This mural commemorates the Great Hunger which took place between 1845-1852, and most people know as the Irish Potato Famine or something similar. A terrible tragedy, it affected the whole country forever.

I never went to the Louvre, but I saw this.

Then there's the UFF murals. Scary, intimidating, also intense. It was a real distinct change to go from one type of mural to the other.

I suppose it was inevitable that I ended up going into the field I'm going into. Instances like Bombay Street and the visual outgrowths (murals) that were resurrected to commemorate it fascinated my. In August of 1969, Northern Ireland EXPLODED. Bombay Street, part of a residential area in Belfast was burnt to a crisp, and approximately 1800 families were left homeless. This mural commemorates those riots...

What doesn't change, no matter what country you are in, is the children. These little boys followed us around a bit, playing football, curious about what we were even doing there. I think I loved that more than anything. These boys are now young men, maybe married, who knows? That child-like playful innocence so far gone. It's hard to believe that this was 12 years ago.

My time in Ireland and especially Belfast was well-spent, and I would highly advise anyone and everyone to visit or at least investigate the cultural riches that the country offers, whether it is through its history, theater, cinema or literature. As an archivist, I am dying to return to Dublin so that I can go to Trinity College again and ask for a tour of their archives!! I think Trinity College library is where they send all good little librarian type girls when they die and go to heaven. No, really!

Trinity, will you marry me???

In any case, I hope that you all have a lovely St. Patrick’s Day. If you are in the Los Angeles area, I highly recommend going to see the band Ollin. You honestly cannot get much better than that. If I didn’t have finals, that would be precisely what I would be doing. If you are not within Los Angeles-area, just take Ireland into consideration as a real country, with a real history and a real culture and not something to be reappropriated as Super Party Day. I like to have a drink or two just as much as anyone else, but hey- isn’t that what New Year’s is for?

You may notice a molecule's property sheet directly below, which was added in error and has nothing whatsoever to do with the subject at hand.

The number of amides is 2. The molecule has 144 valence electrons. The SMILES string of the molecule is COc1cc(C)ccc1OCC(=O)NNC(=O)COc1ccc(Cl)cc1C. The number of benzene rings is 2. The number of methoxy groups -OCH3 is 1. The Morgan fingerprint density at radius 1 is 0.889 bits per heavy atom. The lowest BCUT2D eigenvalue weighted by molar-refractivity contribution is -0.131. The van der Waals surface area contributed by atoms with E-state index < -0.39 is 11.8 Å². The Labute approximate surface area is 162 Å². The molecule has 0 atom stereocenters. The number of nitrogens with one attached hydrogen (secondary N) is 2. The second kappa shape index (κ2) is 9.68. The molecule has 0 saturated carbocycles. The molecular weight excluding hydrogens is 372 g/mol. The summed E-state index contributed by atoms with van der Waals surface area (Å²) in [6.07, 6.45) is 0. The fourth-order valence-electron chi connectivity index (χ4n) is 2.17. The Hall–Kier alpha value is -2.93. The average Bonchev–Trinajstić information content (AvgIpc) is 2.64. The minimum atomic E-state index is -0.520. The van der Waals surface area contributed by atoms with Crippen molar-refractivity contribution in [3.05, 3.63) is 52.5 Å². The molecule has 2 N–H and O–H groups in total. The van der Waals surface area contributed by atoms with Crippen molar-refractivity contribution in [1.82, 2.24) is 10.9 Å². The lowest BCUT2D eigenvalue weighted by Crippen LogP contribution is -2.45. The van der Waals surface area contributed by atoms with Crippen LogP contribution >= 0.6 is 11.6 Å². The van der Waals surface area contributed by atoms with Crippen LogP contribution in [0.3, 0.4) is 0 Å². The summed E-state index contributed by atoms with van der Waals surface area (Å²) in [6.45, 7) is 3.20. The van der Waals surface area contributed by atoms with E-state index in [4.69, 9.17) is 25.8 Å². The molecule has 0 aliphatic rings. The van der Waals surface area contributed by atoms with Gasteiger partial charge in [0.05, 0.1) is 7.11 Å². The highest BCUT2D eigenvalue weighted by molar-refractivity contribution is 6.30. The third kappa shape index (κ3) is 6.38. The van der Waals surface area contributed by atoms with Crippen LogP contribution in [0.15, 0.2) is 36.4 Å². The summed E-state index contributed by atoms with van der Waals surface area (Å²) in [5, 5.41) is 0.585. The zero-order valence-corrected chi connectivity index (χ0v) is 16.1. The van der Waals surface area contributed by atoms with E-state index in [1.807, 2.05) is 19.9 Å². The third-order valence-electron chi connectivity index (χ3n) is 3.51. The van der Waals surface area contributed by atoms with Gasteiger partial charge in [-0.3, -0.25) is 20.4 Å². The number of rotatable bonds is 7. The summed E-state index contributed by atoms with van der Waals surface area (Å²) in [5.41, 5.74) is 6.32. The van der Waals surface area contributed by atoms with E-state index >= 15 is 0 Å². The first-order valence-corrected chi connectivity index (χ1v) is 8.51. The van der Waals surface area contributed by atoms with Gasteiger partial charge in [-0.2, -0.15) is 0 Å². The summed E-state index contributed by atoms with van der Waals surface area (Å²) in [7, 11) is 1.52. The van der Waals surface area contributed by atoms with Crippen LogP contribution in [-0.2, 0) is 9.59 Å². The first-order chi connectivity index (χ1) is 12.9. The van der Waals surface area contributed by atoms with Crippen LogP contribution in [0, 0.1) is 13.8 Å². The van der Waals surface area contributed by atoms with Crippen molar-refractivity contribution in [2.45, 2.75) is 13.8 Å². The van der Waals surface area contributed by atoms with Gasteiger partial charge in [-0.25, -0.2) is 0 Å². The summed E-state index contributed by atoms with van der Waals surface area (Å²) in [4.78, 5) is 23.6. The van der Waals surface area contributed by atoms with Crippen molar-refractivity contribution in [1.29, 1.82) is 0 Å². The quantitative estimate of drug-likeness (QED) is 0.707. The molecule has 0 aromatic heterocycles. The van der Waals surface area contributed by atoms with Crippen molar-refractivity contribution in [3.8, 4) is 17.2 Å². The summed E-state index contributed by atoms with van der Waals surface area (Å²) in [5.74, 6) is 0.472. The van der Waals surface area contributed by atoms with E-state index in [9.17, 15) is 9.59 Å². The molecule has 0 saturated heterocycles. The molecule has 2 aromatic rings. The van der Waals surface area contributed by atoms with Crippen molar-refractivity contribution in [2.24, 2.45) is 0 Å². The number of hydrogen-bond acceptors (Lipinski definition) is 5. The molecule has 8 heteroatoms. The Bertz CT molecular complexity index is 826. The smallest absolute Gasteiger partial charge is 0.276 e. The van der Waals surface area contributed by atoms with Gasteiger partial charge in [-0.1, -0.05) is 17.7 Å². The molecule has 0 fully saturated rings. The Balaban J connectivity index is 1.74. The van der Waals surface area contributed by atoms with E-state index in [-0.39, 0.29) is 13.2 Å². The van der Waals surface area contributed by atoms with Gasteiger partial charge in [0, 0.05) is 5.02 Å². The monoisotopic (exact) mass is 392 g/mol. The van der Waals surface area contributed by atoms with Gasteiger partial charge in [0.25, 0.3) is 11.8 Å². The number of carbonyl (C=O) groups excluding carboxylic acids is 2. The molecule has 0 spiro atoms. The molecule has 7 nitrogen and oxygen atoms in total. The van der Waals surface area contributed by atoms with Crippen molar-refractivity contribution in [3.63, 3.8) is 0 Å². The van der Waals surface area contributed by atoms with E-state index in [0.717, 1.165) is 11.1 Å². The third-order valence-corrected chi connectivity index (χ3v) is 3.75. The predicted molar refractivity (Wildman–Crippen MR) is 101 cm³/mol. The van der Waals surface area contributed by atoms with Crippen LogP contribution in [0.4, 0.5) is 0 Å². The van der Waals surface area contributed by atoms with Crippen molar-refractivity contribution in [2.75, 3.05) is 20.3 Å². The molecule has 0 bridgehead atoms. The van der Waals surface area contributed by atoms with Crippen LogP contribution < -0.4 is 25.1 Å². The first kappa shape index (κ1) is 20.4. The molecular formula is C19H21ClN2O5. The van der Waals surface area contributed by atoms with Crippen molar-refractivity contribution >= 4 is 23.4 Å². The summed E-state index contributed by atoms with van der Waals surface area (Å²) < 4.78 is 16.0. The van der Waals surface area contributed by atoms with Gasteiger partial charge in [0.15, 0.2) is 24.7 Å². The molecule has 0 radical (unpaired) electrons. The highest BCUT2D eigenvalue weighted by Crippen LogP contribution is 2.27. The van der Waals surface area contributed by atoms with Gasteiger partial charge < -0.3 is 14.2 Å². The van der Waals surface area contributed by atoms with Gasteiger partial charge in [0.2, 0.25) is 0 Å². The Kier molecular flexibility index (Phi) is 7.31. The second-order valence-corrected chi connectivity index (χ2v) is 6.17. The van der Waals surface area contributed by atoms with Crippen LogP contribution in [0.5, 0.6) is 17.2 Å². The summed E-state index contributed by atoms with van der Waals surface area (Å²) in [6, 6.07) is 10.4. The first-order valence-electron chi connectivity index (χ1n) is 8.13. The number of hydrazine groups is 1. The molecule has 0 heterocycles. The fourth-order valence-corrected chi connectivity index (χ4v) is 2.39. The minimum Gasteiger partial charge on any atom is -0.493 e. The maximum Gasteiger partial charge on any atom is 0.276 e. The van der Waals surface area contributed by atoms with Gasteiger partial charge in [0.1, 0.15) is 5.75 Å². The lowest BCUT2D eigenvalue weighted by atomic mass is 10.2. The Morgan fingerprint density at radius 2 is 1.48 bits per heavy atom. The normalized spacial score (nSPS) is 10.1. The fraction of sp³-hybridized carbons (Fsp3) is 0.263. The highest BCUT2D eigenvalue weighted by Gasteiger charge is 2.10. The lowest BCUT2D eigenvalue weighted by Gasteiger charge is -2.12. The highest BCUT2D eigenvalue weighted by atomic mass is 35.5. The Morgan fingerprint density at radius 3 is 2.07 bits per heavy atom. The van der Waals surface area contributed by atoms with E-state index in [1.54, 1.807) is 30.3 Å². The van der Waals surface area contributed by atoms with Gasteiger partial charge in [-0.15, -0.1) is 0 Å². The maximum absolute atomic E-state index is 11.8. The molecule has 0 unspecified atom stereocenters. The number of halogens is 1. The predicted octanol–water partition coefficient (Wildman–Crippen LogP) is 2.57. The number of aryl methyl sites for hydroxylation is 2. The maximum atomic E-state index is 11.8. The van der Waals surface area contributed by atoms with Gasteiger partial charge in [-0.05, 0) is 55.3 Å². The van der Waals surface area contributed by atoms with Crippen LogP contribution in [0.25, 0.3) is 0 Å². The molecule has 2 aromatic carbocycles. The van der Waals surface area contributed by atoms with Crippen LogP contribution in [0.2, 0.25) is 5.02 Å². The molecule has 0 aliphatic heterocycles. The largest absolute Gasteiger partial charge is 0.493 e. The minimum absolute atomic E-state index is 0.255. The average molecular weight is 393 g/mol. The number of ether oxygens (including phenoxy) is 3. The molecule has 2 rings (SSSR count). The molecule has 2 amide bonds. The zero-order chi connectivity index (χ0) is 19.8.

*this message brought to you by someone who thinks Guinness tastes better in Ireland than in England*

So hoof and mouth was HUGE when I was living in the UK. So much so that they cancelled the St. Patrick's Day parade (the animals), they refused to bring any tourists to Stonehenge, and when you flew you had to do a MASSIVE foot wiping when you got on/off the plane. Thus...this graffiti. And, if you were curious, the advert above it? It's an advertisement reminding you to making sure to check yourself for testicular cancer. Out of all the photos I have ever taken, this is one of my absolute personal favorites.

My time in a Dublin Police Station…

Y’know, traveling is a fun AND a funny thing.

You get to have all KINDS of experiences. ESPECIALLY on holidays.



So St. Patrick’s Day has a long and involved history, right? Involving religion, and snakes, and all sorts of fun stuff. But to a few 20-21 year old kids going to college in the UK, well, it was……about going to St. Patrick’s Day in Ireland. Not so much about historical pretense. Even if we were well educated individuals who actually did (and still do) care a great deal about the ways in which theology and history intersect to create ritualistic celebration. However, one must admit- it’s changed quite a bit from St. Patrick and his Snakes, no?

In any case, there we were. In Dublin. March of 2001. I was 21 years old. We had decided to go to Ireland, oh…maybe…72 hours previous.

I was with my Partner in Crime, my Ultimate Traveling Companion, the girl I met at school in the UK who hailed from Wisconsin. What *is* it about Wisconsin??? Constantly meeting awesomely people from there. Must be in the custard or the brats.

At any rate, there we were.

We’d done the “night.”

We’d hit the pubs, drank the Guiness, seen the madness, and were ready to call it a night.

…only we couldn’t. And funny thing? Neither could the folks we came with.

See it was almost comedic. I do say ALMOST. It was quite like those movies where you watch in horror as the people disperse into disastrous chaos and simply laugh. And why do we laugh? Because we know, according to filmic convention, that, in the end, It Will All Be Just Fine.

This didn’t seem like one of those movies when we were standing on the street, freezing our asses off, and all the bars were closing at about midnight or 1am. Yeah. That’s what we thought too. A bit early.

See, Ireland gets super cold at night and…..we were c.o.l.d.